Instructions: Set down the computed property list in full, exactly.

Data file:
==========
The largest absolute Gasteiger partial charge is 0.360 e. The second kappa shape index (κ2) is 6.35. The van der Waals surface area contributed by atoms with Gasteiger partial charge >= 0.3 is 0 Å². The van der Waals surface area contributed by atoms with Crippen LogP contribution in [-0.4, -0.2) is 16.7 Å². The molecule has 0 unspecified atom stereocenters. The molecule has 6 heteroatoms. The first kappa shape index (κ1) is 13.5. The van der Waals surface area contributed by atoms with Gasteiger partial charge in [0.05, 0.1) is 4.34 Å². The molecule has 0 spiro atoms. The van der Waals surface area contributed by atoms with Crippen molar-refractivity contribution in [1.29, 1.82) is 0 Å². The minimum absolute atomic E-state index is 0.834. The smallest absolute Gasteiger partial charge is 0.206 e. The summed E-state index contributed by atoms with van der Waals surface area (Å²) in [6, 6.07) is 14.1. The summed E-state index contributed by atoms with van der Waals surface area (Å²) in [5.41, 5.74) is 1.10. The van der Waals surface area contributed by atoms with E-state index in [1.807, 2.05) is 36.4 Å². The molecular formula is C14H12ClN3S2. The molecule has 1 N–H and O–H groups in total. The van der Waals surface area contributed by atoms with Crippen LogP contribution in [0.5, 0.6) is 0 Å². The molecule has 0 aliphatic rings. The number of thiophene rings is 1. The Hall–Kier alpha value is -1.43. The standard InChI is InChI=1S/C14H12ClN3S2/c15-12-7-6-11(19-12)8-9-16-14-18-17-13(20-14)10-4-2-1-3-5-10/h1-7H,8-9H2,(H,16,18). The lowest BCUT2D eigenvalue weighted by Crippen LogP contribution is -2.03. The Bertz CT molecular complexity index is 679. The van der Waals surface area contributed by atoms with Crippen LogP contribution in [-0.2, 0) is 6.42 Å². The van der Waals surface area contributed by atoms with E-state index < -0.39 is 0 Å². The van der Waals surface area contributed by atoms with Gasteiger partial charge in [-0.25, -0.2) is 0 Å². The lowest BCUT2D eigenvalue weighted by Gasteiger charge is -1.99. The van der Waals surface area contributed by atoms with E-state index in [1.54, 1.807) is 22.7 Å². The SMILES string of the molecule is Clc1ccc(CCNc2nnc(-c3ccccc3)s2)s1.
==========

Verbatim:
The largest absolute Gasteiger partial charge is 0.360 e. The second kappa shape index (κ2) is 6.35. The van der Waals surface area contributed by atoms with Gasteiger partial charge >= 0.3 is 0 Å². The van der Waals surface area contributed by atoms with Crippen LogP contribution in [-0.4, -0.2) is 16.7 Å². The molecule has 0 unspecified atom stereocenters. The molecule has 6 heteroatoms. The first kappa shape index (κ1) is 13.5. The van der Waals surface area contributed by atoms with Gasteiger partial charge in [0.05, 0.1) is 4.34 Å². The molecule has 0 spiro atoms. The van der Waals surface area contributed by atoms with Crippen molar-refractivity contribution in [1.29, 1.82) is 0 Å². The minimum absolute atomic E-state index is 0.834. The smallest absolute Gasteiger partial charge is 0.206 e. The summed E-state index contributed by atoms with van der Waals surface area (Å²) in [6, 6.07) is 14.1. The summed E-state index contributed by atoms with van der Waals surface area (Å²) in [5.41, 5.74) is 1.10. The van der Waals surface area contributed by atoms with E-state index in [1.807, 2.05) is 36.4 Å². The molecular formula is C14H12ClN3S2. The molecule has 1 N–H and O–H groups in total. The van der Waals surface area contributed by atoms with Crippen LogP contribution in [0.5, 0.6) is 0 Å². The molecule has 0 aliphatic rings. The number of thiophene rings is 1. The Hall–Kier alpha value is -1.43. The standard InChI is InChI=1S/C14H12ClN3S2/c15-12-7-6-11(19-12)8-9-16-14-18-17-13(20-14)10-4-2-1-3-5-10/h1-7H,8-9H2,(H,16,18). The lowest BCUT2D eigenvalue weighted by Crippen LogP contribution is -2.03. The Bertz CT molecular complexity index is 679. The van der Waals surface area contributed by atoms with Crippen LogP contribution in [-0.2, 0) is 6.42 Å². The van der Waals surface area contributed by atoms with E-state index < -0.39 is 0 Å². The van der Waals surface area contributed by atoms with Gasteiger partial charge in [-0.25, -0.2) is 0 Å². The lowest BCUT2D eigenvalue weighted by Gasteiger charge is -1.99. The van der Waals surface area contributed by atoms with E-state index in [1.54, 1.807) is 22.7 Å². The SMILES string of the molecule is Clc1ccc(CCNc2nnc(-c3ccccc3)s2)s1.